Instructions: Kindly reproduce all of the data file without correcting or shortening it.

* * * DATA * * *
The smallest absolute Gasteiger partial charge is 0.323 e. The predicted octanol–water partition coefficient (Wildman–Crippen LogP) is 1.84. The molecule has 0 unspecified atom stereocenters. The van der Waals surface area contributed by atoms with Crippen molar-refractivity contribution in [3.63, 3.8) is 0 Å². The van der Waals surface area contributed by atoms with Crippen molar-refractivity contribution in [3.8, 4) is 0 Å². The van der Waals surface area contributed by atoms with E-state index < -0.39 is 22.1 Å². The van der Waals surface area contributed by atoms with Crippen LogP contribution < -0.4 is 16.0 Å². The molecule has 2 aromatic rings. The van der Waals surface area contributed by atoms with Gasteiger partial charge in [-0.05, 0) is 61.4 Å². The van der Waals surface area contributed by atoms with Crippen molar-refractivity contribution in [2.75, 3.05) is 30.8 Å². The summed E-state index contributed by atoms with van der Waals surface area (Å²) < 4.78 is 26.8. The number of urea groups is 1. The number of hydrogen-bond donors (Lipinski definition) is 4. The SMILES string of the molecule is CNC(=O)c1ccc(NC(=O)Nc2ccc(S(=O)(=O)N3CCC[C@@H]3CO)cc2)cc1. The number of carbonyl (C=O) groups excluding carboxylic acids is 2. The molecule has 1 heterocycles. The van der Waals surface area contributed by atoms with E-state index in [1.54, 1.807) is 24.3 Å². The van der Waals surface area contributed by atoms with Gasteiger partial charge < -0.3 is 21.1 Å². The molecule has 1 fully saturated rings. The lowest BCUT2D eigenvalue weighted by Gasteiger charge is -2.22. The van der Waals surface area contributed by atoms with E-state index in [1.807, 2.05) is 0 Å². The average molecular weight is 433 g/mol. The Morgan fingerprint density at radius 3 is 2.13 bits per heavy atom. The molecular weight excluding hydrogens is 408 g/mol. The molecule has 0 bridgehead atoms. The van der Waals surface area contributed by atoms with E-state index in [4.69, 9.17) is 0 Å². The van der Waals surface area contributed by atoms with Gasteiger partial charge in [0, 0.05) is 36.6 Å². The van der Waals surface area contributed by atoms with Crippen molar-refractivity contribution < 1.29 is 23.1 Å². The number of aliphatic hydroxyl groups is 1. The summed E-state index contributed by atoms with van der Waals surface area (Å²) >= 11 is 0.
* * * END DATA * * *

The smallest absolute Gasteiger partial charge is 0.323 e. The predicted octanol–water partition coefficient (Wildman–Crippen LogP) is 1.84. The molecule has 0 unspecified atom stereocenters. The van der Waals surface area contributed by atoms with Crippen molar-refractivity contribution in [3.63, 3.8) is 0 Å². The van der Waals surface area contributed by atoms with Crippen molar-refractivity contribution in [3.8, 4) is 0 Å². The van der Waals surface area contributed by atoms with E-state index < -0.39 is 22.1 Å². The van der Waals surface area contributed by atoms with Crippen LogP contribution < -0.4 is 16.0 Å². The molecule has 2 aromatic rings. The van der Waals surface area contributed by atoms with Gasteiger partial charge in [-0.05, 0) is 61.4 Å². The van der Waals surface area contributed by atoms with Crippen molar-refractivity contribution in [2.75, 3.05) is 30.8 Å². The summed E-state index contributed by atoms with van der Waals surface area (Å²) < 4.78 is 26.8. The number of urea groups is 1. The number of hydrogen-bond donors (Lipinski definition) is 4. The SMILES string of the molecule is CNC(=O)c1ccc(NC(=O)Nc2ccc(S(=O)(=O)N3CCC[C@@H]3CO)cc2)cc1. The number of carbonyl (C=O) groups excluding carboxylic acids is 2. The molecule has 1 heterocycles. The van der Waals surface area contributed by atoms with E-state index in [1.54, 1.807) is 24.3 Å². The van der Waals surface area contributed by atoms with Gasteiger partial charge < -0.3 is 21.1 Å². The molecule has 1 fully saturated rings. The lowest BCUT2D eigenvalue weighted by Gasteiger charge is -2.22. The van der Waals surface area contributed by atoms with E-state index in [1.807, 2.05) is 0 Å². The average molecular weight is 433 g/mol. The Morgan fingerprint density at radius 3 is 2.13 bits per heavy atom. The molecular weight excluding hydrogens is 408 g/mol. The molecule has 0 bridgehead atoms. The van der Waals surface area contributed by atoms with E-state index in [4.69, 9.17) is 0 Å². The van der Waals surface area contributed by atoms with Gasteiger partial charge in [0, 0.05) is 36.6 Å². The van der Waals surface area contributed by atoms with Crippen molar-refractivity contribution < 1.29 is 23.1 Å². The number of aliphatic hydroxyl groups is 1. The summed E-state index contributed by atoms with van der Waals surface area (Å²) >= 11 is 0.